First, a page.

Article Title:Issue-based parties and LGBT politics
Category:Comment
Author or Credit:Craig Young
Published on:25th January 2014 - 10:18 am
Published by:GayNZ.com
NDHA link:http://ndhadeliver.natlib.govt.nz/ArcAggregator/arcView/frameView/IE24797504/http://www.gaynz.com/articles/publish/31/article_14498.php
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Story ID:14498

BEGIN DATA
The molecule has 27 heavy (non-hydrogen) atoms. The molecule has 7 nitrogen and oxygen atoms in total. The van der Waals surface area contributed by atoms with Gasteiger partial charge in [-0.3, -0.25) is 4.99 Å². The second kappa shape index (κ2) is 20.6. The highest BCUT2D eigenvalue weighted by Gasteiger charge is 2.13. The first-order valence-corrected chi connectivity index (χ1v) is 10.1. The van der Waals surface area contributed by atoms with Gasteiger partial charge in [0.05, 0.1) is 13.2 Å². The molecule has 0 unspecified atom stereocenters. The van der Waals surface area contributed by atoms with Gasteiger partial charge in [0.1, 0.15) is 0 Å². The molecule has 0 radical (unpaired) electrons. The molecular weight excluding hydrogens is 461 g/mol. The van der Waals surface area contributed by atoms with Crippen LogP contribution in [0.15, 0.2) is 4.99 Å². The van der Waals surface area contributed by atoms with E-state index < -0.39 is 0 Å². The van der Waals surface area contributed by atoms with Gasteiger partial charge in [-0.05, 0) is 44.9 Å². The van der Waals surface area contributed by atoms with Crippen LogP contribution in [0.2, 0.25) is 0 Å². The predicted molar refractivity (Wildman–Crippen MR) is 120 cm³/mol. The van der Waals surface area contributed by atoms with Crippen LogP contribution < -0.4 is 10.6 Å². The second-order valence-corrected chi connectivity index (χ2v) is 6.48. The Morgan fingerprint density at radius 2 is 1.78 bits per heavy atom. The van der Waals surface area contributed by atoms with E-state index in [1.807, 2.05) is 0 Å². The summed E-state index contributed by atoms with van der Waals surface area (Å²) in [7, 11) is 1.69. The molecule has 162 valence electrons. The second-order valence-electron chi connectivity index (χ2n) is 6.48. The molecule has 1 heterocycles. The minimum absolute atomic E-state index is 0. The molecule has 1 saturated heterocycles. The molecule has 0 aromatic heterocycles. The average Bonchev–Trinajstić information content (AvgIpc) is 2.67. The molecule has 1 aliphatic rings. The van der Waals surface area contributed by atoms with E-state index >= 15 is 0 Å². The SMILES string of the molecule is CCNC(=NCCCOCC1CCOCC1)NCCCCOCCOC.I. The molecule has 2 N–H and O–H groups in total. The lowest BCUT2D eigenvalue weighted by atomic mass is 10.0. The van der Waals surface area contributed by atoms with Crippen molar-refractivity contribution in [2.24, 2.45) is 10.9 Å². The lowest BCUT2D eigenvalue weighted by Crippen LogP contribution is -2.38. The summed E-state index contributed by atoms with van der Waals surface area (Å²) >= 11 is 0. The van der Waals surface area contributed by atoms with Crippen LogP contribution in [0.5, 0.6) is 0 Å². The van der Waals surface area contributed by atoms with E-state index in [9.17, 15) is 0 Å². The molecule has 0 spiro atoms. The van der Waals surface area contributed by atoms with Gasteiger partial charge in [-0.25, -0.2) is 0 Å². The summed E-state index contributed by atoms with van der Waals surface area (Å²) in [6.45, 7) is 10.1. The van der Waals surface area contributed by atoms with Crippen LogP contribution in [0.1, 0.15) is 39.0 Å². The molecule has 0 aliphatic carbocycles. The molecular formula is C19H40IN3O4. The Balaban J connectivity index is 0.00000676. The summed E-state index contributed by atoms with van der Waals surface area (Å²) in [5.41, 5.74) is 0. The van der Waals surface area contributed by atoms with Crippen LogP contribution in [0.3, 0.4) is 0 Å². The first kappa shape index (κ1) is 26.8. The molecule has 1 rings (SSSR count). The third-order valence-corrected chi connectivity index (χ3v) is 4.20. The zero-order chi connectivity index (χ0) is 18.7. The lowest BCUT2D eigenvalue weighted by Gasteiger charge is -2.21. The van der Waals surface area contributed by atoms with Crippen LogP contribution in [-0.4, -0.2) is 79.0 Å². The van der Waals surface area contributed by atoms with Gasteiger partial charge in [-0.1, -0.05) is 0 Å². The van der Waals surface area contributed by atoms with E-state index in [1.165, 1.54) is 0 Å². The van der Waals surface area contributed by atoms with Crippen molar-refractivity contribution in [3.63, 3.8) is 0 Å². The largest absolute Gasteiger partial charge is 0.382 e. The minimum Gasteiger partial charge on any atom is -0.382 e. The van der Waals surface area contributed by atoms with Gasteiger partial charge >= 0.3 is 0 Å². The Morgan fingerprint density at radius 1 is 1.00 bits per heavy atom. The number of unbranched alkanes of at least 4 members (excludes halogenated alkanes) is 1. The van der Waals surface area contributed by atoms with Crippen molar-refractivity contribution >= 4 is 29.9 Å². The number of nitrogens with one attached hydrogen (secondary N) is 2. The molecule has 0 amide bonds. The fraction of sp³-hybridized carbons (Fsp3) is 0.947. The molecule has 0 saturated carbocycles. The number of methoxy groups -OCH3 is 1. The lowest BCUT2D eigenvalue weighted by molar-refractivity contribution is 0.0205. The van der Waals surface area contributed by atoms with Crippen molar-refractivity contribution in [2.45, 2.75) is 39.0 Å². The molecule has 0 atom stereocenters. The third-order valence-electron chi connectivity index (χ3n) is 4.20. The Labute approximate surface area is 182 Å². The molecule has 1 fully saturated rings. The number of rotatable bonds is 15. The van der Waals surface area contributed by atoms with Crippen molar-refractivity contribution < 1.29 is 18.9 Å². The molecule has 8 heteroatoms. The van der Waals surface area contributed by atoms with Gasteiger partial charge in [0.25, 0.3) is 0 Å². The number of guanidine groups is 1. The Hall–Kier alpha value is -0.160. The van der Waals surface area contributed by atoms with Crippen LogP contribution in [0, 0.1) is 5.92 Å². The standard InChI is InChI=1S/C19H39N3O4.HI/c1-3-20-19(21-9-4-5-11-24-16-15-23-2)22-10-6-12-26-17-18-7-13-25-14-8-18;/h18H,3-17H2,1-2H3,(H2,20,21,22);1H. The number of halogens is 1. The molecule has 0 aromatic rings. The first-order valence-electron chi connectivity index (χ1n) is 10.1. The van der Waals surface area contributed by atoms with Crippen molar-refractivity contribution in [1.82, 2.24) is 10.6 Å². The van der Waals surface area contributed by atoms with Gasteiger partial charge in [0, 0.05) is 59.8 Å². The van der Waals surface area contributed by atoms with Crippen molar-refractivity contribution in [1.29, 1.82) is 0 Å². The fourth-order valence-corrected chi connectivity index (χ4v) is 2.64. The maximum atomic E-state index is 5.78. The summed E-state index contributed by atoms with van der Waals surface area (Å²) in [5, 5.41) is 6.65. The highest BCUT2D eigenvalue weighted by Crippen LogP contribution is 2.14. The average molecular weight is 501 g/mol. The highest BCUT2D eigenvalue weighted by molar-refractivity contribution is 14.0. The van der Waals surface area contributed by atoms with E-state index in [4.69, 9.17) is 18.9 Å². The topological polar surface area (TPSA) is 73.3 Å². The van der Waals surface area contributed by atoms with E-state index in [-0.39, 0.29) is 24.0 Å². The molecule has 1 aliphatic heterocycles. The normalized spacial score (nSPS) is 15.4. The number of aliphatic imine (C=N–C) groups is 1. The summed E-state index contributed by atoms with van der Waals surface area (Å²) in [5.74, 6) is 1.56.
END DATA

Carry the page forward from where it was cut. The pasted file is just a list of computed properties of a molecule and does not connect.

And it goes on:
Text:The new "Mr Big" of New Zealand politics? With the launch of Kim Dotcom's new Internet Party, issue-based parties are in the New Zealand political spotlight. How successful are these parties and how do they reflect LGBTI concerns? New Zealand has had few examples of this category of political party, other than the fundamentalist microparties and the interminable Aotearoa Legalise Cannabis Party, in its never-ending single-issue purist campaign to have marijuana removed from Class C of the Misuse of Drugs Act 1981. This may be because of our two dominant electoral systems, First Past the Post (until 1993) and MMP (1993- ). In the case of FPP, it tended to concentrate power into the hands of two dominant political parties, Labour and National. Under MMP, this became two centre-left and centre-right voting blocs, still dominated by Labour and National, but also including the Alliance, the Progressive Coalition and Greens on the left, and ACT, United Future and New Zealand First on the right, as well as the Maori and Mana Parties. Across the Tasman, the Single Transferable Vote electoral system has meant multiplication of issue-based parties at the level of the New South Wales Legislative Council, South Australian Legislative Council, and the federal Senate. As well as the fundamentalist Christian Democratic and Family First Parties and the Cold War anti-communist/conservative Catholic Democratic Labor Party, this has meant such entities as the Shooters Party, which campaigns for relaxed recreational firearms controls, Protectionist Party and Free Trade Party (on opposite sides of international trade debates), Anti-Socialist Party, Tasmania's Revenue Tariff Party, the Nuclear Disarmament Party (peace issues), the Palmers United Party, Australian Motoring Enthusiasts Party, No Pokies Party (anti-gambling, South Australia), and Liberal Democratic Party (libertarian). In the Netherlands, an animal rights party (Party for the Animals) is in the federal Dutch House of Representatives and Senate, while in Germany, the cyberlibertarian Pirate Party focused its attention on escalating government surveillance and data interception technologies, copyright issues and online censorship, much as its New Zealand namesake and Kim Dotcom's newly announced Internet Party plans to do. However, MMP doesn't encourage single-issue parties, due to its five percent party list-only representation threshold, unless a microparty wins a bolthole constituency seat despite polling below the threshold. ACT, New Zealand First, United Future and the Progressive Coalition have all benefited from this loophole in the past. How might the Internet Party do in this context? Centre-right blogger Cameron Slater thinks that the Internet Party is excessively narrow in pursuing its planned political niche and that it might therefore remain an unelectable microparty. Is he correct about this? Dotcom's proposal sounds similar to that advanced by the German Pirate Party and its cyberlibertarian counterparts in New Zealand, Sweden, Austria, Denmark, Finland, Ireland, the Netherlands, Spain, Australia, Brazil, Belgium, Bulgaria, Croatia, the Czech Republic, Estonia, France, Greece, Hungary, Iceland, India, Italy, Luxembourg, Mexico, Nepal, Norway, Slovenia, Poland, Switzerland, Tunisia and the United Kingdom. Of these, state German Pirate Parties have won state legislature and city council seats, the Czech Pirate Party has a Senate and city council seats, the Iceland Pirate Party has three parliamentary seats in its national parliament, the Swedish Pirate Party elected two European Parliamentary members and the Swiss Pirate Party has two municipal councillors while the Catalonian Pirate Party has two municipal councillors. So, parliamentary and local council representation does seem possible, although it seems to be the case that cyberlibertarian parties have had their greatest success in European politics, particularly within the German state and municipal context. Could that be replicated here? There have been considerable public protests about Key administration online surveillance and data interception legislation and its potentially chilling effects on government transparency and accountability and civil liberties. However, the federal German Pirate Party failed to pick up Bundestag seats due to its political naivetie and absence of legislative experience. Still, given that former Scoop parliamentary press gallery journalist Alistair Thompson is interim party secretary, the Internet Party may be able to sidestep these potential teething problems. But is New Zealand too economically underdeveloped for such parties to be politically viable? Or could the Greens end up incorporating cyberlibertarian concerns into their greater party agenda? The question of the Internet Party's future leads one to observe the following about New Zealand politics. Aggregate interests and multiple issues tend to be reflected in our major political parties- Labour, National and the Greens. National represents business interests and rural communities, Labour represents the trade union movement and New Left new social movements like feminism, LGBT concerns, Maori and Pacific Island concerns and the peace movement, while the Greens represent New Zealand's strong environmentalist movement. The Maori and Mana Parties are both dedicated to insuring the inclusion and continuing significance of the Treaty of Waitangi and issues of Maori land ownership, linguistic and cultural continuity and economic development related to it. How does the Conservative Party fit into this? Obviously, it represents a particular cohort of religious social conservatives. Colin Craig is obsessed with reversing the criminalisation of parental corporal punishment, although the Conservatives are also anti-abortion, anti-prostitution and blindly support binding citizens referenda. Is there enough support for decriminalising the use of parental corporal punishment again? Fundamentalist Protestant Christians may be obsessed with the issue, but over time, public interest has waned in the prominence of this single issue. It has been seven years since parental corporal punishment was abolished here, and given the enduring global recession, issues of employment and public service quality tend to take understandable precedence within New Zealand politics. Added to which, Conservative Party religious social conservatism itself will antagonise several influential categories of voters, mobilising these potential constituencies and fostering their engagement in political activism and parliamentary politics. As well as LGBTI voters, feminist, green, social liberal, concerned professional associations and other organised constituencies may drift away from centre-right affiliation, reduce its voter share and even enable an upset centre-left election victory in December 2014. With the achievement of marriage equality, LGBTI voters have our own share of concerns. Which parties will support comprehensive antibullying reforms and transgender rights legislation and policy reforms? Which parties will further reform our adoption laws to include de facto and civilly united couples as eligible prospective parents? And which parties are fully trustworthy and which are not? Craig Young - 25th January 2014